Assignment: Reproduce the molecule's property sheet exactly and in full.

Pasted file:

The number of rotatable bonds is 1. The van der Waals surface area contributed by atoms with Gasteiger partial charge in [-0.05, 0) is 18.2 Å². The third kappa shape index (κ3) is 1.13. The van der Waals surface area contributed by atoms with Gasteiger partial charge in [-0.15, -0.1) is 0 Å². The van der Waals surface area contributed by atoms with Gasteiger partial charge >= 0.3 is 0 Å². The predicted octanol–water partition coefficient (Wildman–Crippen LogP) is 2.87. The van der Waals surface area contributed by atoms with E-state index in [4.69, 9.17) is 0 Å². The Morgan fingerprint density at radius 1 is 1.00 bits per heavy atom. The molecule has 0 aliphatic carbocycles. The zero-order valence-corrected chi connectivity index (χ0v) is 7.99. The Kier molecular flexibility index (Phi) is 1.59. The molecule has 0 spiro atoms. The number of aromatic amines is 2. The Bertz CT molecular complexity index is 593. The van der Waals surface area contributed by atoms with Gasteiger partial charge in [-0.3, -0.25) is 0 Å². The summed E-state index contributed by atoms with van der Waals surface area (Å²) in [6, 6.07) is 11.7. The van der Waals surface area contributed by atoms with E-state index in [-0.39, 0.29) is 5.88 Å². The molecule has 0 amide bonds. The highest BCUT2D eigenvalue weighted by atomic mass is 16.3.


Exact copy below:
The number of rotatable bonds is 1. The van der Waals surface area contributed by atoms with Gasteiger partial charge in [-0.05, 0) is 18.2 Å². The third kappa shape index (κ3) is 1.13. The van der Waals surface area contributed by atoms with Gasteiger partial charge in [-0.15, -0.1) is 0 Å². The van der Waals surface area contributed by atoms with Gasteiger partial charge >= 0.3 is 0 Å². The predicted octanol–water partition coefficient (Wildman–Crippen LogP) is 2.87. The van der Waals surface area contributed by atoms with E-state index in [4.69, 9.17) is 0 Å². The Morgan fingerprint density at radius 1 is 1.00 bits per heavy atom. The molecule has 0 aliphatic carbocycles. The zero-order valence-corrected chi connectivity index (χ0v) is 7.99. The Kier molecular flexibility index (Phi) is 1.59. The molecule has 0 spiro atoms. The number of aromatic amines is 2. The Bertz CT molecular complexity index is 593. The van der Waals surface area contributed by atoms with Gasteiger partial charge in [-0.3, -0.25) is 0 Å². The summed E-state index contributed by atoms with van der Waals surface area (Å²) in [6, 6.07) is 11.7. The van der Waals surface area contributed by atoms with E-state index in [-0.39, 0.29) is 5.88 Å². The molecule has 0 amide bonds. The highest BCUT2D eigenvalue weighted by atomic mass is 16.3.